During the Year of Grace 2019, we have seen around us, sadly in the world and even more sadly within the Church, “the desolating sacrilege spoken of by the prophet Daniel, standing in the holy place.” Man today grows ever more rebellious before God and the good order with which He has created us and for which He has redeemed us from our sins. Man, in his pride, pretends to be God and to govern his personal life and public life according to human standards, instead of the only true standard: eternal life. In the Church, we have witnessed attempts to relativize the Lordship of Christ Who alone is our salvation, claiming that saving grace can also come from the sacrilegious worship of pagan idols. In our gratitude to God the Father who alone “has delivered us from the dominion of darkness and transferred us to the kingdom of his beloved Son, in whom we have redemption, the forgiveness of sins,” we pray that the Father, through His Son, will give us the grace to combat the sacrilege which so marks our time. We pray that we may ever more “lead a life worthy of the Lord.”[10]

We are deeply conscious that, in these times above all, each one of us will be held accountable for our witness to Christ alive for us in the living Tradition of the Church. Commenting on today’s Epistle, Dom Prosper Guéranger reminds us:

The just man cannot possibly remain stationary in this world; he must either descend or ascend; and whatever may be the degree of perfection to which grace has led him, he must be ever going still higher as long as he is left in this life … Therefore, let us make up our minds to walk worthy of God, ‘with dilated hearts’ [St. Benedict, the Holy Rule], and bravely; for the eye of His approving love will be ever upon us, as we toil along. Oh, yes! Let us run on in that uphill path, which will lead us to sternal repose in the beatific vision.[11]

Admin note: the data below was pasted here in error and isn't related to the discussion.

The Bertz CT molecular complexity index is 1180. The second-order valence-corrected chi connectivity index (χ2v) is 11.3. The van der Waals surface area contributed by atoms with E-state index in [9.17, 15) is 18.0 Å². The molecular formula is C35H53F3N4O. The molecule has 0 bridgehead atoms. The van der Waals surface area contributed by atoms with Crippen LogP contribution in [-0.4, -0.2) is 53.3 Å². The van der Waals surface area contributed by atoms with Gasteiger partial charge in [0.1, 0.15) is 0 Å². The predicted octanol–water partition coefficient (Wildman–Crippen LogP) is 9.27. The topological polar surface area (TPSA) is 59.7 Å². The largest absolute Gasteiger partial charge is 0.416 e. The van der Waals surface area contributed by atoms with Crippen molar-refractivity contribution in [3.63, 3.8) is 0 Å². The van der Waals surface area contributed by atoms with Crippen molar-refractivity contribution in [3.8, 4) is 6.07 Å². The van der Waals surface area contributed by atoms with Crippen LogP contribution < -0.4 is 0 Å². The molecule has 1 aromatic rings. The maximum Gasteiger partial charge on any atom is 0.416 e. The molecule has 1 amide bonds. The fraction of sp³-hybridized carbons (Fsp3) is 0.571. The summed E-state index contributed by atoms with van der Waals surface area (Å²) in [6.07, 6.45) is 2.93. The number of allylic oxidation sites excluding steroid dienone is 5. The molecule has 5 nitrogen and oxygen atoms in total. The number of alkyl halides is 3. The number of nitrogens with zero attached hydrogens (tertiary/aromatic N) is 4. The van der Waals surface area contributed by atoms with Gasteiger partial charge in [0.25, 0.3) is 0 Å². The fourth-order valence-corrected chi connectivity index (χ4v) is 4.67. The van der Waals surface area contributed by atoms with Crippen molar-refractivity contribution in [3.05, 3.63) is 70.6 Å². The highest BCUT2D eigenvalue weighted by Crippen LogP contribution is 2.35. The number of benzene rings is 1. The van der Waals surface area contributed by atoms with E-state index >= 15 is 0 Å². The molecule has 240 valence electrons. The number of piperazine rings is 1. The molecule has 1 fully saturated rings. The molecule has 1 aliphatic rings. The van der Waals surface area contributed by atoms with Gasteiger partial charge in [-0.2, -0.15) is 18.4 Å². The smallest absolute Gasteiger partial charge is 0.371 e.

As we conclude the Year of Grace 2019 and anticipate the Year of Grace 2020, let us not be complacent but rather ever more sensitive to the share in Christ’s suffering, which we are called to embrace for the sake of the Church, of His Mystical Body of which we are living members.

Under the maternal guidance of the Immaculate Heart of Mary, our Blessed Mother, let us unite our hearts to the glorious pierced Heart of Jesus in His Eucharistic Sacrifice. As Christ, seated in glory at the right hand of the Father, descends now to the altar to make sacramentally present His sacrifice on Calvary, let us lift up our hearts to His Most Sacred Heart, joyfully embracing His sufferings for the sake of our salvation and of the salvation of countless souls. Let us find in the Heart of Jesus the wisdom and strength to “lead a life worthy of the Lord.”[12]

Heart of Jesus, salvation of those who trust in Thee, have mercy on us.

Our Lady of Knock, Queen of Ireland, pray for us.

Saint Joseph, Protector of holy Church, pray for us.

Saint Patrick, Apostle of Ireland, pray for us.

In the name of the Father, and of the Son, and of the Holy Ghost. Amen.

Raymond Leo Cardinal BURKE

[1] Col 1, 24.

[2] Mt 24, 30-31.

[3] Mt 24, 27.

[4] Lk 12, 35-36.

[5] Col 1, 3-6.

[6] Mt 24, 35.

[7] Col 1, 10.

[8] Col 1, 12.

[9] Col 1, 14.

[10] Col 1, 10.

[11] “Le juste ne peut rester stationnaire ici-bas : il faut qu’il descende ou qu’il monte ; et quelle que soit la hauteur où l’a déjà porté la grâce, il doit toujours, tant qu’il est en cette vie, monter davantage … Marchons donc d’une façon digne de Dieu, joyeux et forts sous le regard de son amour, dans la voie montante qui nous conduit au repos sans fin de la vision bienheureuse.” Prosper Guéranger, L’Année liturgique, Le temps après la Pentecôte, Tome II, 15ème éd. (Tours: Maison Alfred Mame et Fils, 1926), pp. 556-557. English translation: Prosper Guéranger, The Liturgical Year, Time after Pentecost, Book II, tr. Laurence Shepherd (Fitzwilliam, NH: Loreto Publications, 2000), p. 487.

[12] Col 1, 10.